Finally, it was a combination of brand reputation, service convenience, size, power, fit, style and price that has me riding a 2008 1100 Silverado. Besides, I was much more interested in buying the right motorcycle than I was in buying a popular life style.
 

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I wanted big ci with great styling.The stratoliner had both.I looked at the big kawi but the liner looks a lot better. Both bikes are great.I have a friend with the big kawi and it's a great bike.Honda vtx are good bikes also, but they have a lot of plastic on them that I don't care for.I also looked at the 109 suzi but it was like getting on a back of a cow.That sucker is big.
 

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I had been out of riding for 30+ years. I went to several bike shops and found the bike that fit me, that felt comfortable sitting on.

My final list included a Boulevard C50 and a V-Star 650 and V-Star 1100.

I actually initially decided on a flashy Blvd that they had on sale at CycleBarn, but when I showed up to get it, it was gone.... sold several days earlier.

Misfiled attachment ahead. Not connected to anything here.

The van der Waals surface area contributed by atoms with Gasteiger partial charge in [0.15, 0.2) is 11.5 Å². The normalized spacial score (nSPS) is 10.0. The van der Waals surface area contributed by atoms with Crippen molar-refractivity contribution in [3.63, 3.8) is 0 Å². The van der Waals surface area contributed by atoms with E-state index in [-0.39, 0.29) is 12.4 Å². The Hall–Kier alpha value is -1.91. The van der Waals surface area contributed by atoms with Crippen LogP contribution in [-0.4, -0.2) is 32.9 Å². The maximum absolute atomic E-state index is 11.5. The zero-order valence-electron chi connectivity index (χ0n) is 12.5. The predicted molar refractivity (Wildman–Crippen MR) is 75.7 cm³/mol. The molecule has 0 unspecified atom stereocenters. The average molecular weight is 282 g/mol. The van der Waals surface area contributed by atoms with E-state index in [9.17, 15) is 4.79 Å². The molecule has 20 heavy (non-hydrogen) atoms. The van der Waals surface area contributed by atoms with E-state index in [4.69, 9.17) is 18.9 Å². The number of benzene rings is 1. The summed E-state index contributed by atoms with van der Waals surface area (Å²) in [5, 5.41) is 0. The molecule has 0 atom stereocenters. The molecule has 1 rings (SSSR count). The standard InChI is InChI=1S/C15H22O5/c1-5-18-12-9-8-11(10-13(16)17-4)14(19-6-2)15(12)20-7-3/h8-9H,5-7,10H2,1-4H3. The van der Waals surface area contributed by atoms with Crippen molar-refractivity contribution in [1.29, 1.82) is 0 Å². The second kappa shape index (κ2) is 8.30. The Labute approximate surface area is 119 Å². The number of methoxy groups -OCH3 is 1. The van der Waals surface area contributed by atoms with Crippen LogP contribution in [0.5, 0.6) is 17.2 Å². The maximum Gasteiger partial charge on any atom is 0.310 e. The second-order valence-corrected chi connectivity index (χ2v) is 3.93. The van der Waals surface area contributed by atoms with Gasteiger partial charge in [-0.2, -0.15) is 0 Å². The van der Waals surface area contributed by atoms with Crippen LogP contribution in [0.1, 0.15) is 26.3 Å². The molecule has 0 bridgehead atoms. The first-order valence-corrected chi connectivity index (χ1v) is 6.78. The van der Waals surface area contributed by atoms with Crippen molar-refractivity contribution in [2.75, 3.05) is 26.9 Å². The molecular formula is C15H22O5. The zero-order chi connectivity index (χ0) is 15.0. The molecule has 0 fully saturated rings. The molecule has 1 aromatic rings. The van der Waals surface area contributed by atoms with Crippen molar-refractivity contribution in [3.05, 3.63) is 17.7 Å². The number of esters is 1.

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As someone that had not ridden in 30 years, a decided to go with the smaller bike to start with realizing I can always upgrade later.

I'm happy with the V-Star 650, although it could use one more gear on the highway.
I can do my own Oil Changes... something that would be difficult on the 1100 without a relocation kit :)
 

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When the wife and I went looking for a replacement for our Sportster I had narrowed it down to 2 bikes, the V-Star 950T and the Vulcan 900 Classic LT. Main reasons were price, engine size, and both came from the factory outfitted for touring (windshield, saddle bags, etc.).

The one and only reason my wife liked and picked the V-Star over the Vulcan......the Vulcan had studs on the seats, backrest, and saddlebags and the V-Star didn't. Yep...that's it, no studs on the V-Star and that's why we brought one home. True story...you just can't make this stuff up. :)
 

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The one and only reason my wife liked and picked the V-Star over the Vulcan......the Vulcan had studs on the seats, backrest, and saddlebags and the V-Star didn't. Yep...that's it, no studs on the V-Star and that's why we brought one home. True story...you just can't make this stuff up. :)
surprised color wasn't the main factor